I am myself a former TE and CCA now. You are right about it all. I was abused as a TE and now a CCA, but I have definitely given back what I have received. I was told many times I have to finish that route in eight hours which I barely did that day. Now, the regular career does the route in eight hours every single day for many years. I did the route in eight hours, but had to pee in a bottle the LLV because I had no time to go to the restroom. I get even angrier knowing once I returned the 204B(supervisor) joke about me giving undertime. Now, I never help those regulars or supervisors cause I never got any help while I learned all the routes in the office. Its funny how some people here think its funny what you talk about Mel, since they don't know about the life of a CCA or TE. Some even joke about the treatment.

    • Mel Carriere profile image
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      Mel Carriere 21 months ago from San Diego California

      Sorry about your bad treatment. Personally I never abused the TEs or CCAs, but I know there are some who do. What else can I say? I wish you the best of luck in the future.

    • profile image

      15 months ago

      Worst business I ever worked for. There is a backwards system there that don't make sense. Older workers who get paid more should do more and help the new workers but it's the new workers helping out older ones who don't do much. Older workers suck up pay so they have to cut then new hireds pay. They should not be in business and I hope to make it happen.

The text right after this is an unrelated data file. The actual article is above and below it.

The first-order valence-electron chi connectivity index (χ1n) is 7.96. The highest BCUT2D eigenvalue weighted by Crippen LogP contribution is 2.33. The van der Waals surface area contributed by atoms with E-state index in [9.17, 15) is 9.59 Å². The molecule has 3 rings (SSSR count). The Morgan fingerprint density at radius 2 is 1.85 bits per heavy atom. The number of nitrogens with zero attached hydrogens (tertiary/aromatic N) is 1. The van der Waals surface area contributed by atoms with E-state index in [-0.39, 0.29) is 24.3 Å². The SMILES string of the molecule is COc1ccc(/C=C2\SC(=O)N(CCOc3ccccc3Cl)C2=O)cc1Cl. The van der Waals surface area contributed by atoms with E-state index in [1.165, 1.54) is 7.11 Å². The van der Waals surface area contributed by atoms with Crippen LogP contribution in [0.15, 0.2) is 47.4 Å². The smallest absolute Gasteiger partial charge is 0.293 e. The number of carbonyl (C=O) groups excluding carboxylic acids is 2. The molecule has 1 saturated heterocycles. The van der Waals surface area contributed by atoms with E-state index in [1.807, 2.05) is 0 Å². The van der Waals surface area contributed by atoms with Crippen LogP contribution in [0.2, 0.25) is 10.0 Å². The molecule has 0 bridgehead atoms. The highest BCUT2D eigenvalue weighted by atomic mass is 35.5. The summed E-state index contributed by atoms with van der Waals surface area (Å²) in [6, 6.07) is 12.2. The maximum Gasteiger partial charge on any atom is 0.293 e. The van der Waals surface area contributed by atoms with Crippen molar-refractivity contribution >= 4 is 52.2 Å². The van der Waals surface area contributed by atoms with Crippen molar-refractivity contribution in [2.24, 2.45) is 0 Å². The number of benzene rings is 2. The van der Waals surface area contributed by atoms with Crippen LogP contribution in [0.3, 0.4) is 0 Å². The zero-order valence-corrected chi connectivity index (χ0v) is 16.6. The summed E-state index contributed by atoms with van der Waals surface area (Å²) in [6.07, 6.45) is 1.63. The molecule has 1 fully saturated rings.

• Mel Carriere profile image
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      Mel Carriere 15 months ago from San Diego California

      There are flaws in he system p, but everyone starts at the bottom and pays their dues. Not all of us old timers are lazy, as you seem to suggest. I've helped CCAs on many occasions. I don't how you could bring the post office down single handedly but it would be a shame, because in spite of the dreary picture painted here it is still a tremendous organization that does good things for America. I suggest you get over thinking that everything is going to be fair all the time and just focus on doing your job and cashing your paycheck. Thanks for reading.

    • profile image

      CrazedCarrierA 11 months ago

      Wow. I never thought that my comments would be included in one of your hubs, Mel. For what it's worth, I'm not the same carrier that I was.